Terry Manning: Home Sweet Home

Legendary producer and Box Tops/Big Star engineer Terry Manning recorded one song on this long out-of-print, exuberant psyche-rock-blues-pop CD as a joke... but Stax VP Al Bell didn't think it was funny, asking when the rest of the record was coming.

Terry Manning

Home Sweet Home

Contributors: Terry Manning, Chris Bell
Label: Sunbeam
First date: 1970
US Release Date: 2006-11-07
UK Release Date: 2007-01-02

Terry Manning is mostly known as a producer and engineer, having worked behind the glass for everybody from Led Zeppelin and ZZ Top to Al Green and the Staples Singers. Home Sweet Home is the only album he ever made on his own account, and that was almost completely by accident. The story goes that Manning was engineering a 1968 recording session for Alex Chilton's Box Tops, when one night he decided to stay overtime and play a joke on songwriter Eddie Hinton. Hinton had brought in a song for the Box Tops called "Choo Choo Train", a hard chugging, Southern boogie song that he thought would be perfect for Chilton. Manning felt that Hinton was taking himself a little too seriously. So late one night, he recorded his own version of "Choo Choo Train", purposely accenting the cut's hard psychedelia. The next day he played his way-over-the-top version of the song for producer Dan Penn, Chilton and Hinton, and everyone had a good laugh. But later, when Manning brought the cut to Al Bell at Stax, the joke was on him. Bell asked him how long it would take to record an entire album of similar material, and the seeds of Home Sweet Home were sown.

Not that Manning ever took the record too seriously. He decided to make every song represent a different style, each, like "Choo Choo Train" pursued a little harder than normal. As a result, nearly every track will remind you of other artists...artists taking the piss at their own worst excesses. For instance, there's a long, freaked out, solo-laced version of George Harrison's "Savoy Truffle" to kick things off, an Elvis-strutting Johnny Cash cover called "Guess Thing Happen that Way", and a slinky, organ-pulsing Booker T and the MGs tribute titled "Sour Mash." Somewhere between pastiche and parody and genuine rock achievement, Home Sweet Home is a fascinating inside joke that nonetheless works as music.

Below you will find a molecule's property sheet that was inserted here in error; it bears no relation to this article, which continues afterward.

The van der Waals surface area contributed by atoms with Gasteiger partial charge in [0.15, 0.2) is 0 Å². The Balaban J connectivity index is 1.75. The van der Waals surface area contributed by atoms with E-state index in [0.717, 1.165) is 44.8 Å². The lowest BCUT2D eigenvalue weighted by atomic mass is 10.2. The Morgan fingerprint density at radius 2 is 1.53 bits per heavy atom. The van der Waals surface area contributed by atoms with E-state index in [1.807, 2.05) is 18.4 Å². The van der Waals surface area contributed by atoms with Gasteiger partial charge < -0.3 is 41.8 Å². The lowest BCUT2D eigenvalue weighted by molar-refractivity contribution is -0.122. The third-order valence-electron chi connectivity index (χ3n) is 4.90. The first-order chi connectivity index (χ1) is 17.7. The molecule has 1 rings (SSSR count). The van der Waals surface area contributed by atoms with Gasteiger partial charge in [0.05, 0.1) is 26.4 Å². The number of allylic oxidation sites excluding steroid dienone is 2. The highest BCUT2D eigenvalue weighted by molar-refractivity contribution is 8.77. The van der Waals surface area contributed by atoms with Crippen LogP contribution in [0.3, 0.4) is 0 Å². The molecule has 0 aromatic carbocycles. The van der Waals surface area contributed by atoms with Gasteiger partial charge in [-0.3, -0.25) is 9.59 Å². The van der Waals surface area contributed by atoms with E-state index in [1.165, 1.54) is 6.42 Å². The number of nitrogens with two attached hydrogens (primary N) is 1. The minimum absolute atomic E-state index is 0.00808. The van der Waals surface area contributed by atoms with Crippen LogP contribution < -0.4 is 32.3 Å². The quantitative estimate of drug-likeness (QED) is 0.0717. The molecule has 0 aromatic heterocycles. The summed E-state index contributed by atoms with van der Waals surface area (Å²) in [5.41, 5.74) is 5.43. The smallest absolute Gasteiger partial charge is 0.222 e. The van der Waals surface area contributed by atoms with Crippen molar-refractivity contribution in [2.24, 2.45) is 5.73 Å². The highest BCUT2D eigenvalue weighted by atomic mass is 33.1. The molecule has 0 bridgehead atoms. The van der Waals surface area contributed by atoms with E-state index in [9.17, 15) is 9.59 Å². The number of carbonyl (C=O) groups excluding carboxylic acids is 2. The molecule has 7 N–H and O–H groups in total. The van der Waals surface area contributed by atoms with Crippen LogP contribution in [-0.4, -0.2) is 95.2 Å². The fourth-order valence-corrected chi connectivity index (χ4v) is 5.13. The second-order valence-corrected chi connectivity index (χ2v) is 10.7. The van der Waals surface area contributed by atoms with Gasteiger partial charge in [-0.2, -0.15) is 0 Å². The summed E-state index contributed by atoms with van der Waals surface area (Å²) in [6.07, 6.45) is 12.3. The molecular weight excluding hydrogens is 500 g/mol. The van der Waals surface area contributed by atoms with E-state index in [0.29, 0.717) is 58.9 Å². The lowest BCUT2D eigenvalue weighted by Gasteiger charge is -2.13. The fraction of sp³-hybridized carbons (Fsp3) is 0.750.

Part of the reason it works is, obviously, the musicians Manning was able to rally. You can hear a very young Chris Bell (soon to be of Big Star) trying out his Memphis soul leads in cuts like "Trashy Dog" and "Guess Things Happen That Way". Robert Moog, inventor of his eponymous synthesizer, sits in on the sublimely excessive "Savoy Truffle". And the Hi Hat Rhythm section, a band of southern soul vets who had backed Al Green and the Staples Singers, puts an irresistible groove under the live-recorded Ann Peebles cover "I Can't Stand the Rain". This last cut is one of three bonus cuts, not included on the original vinyl. Manning recorded it at Memphis State University, substituting at the last minute for George Thoroughgood's opening act.

The other two bonus tracks have similarly interesting back stories. A Beatles cover -- "One After 909" -- was one of Manning's earliest efforts. He did it after receiving a demo of the Beatles version, before they had even recorded their more famous rendition. The demo was so raw, though, that it didn't have all the words or guitar parts on it, and Manning filled in the best he could. It wasn't until 2003 that he edited the cut, adding a guitar bridge that was originally missing, and finally finishing it. And "Talk Talk" by the Music Machine and Sean Boniwell was originally intended as the first cut on a follow-up album which was, sadly, never made.

Home Sweet Home's first side ("Savoy Truffle", "Guess Things Happen That Way", "Trashy Dog" and "Wild Wild Rocker") is stronger than its second, where the goofiness begins to overwhelm the music. Still, the bonus tracks indicate that Manning might have had more in him, given time and resources. He was successful for the rest of his life, but he never made another record, and this one, given Stax's difficulties in promoting pop, never reached a wide audience. Now, 40 years later, Home Sweet Home is a time capsule, with its aggressive psychedelic riffs and hard-edged soul rhythms. It's also an oddity, an artifact, a sly joke ... but that doesn't make the music any less fun.






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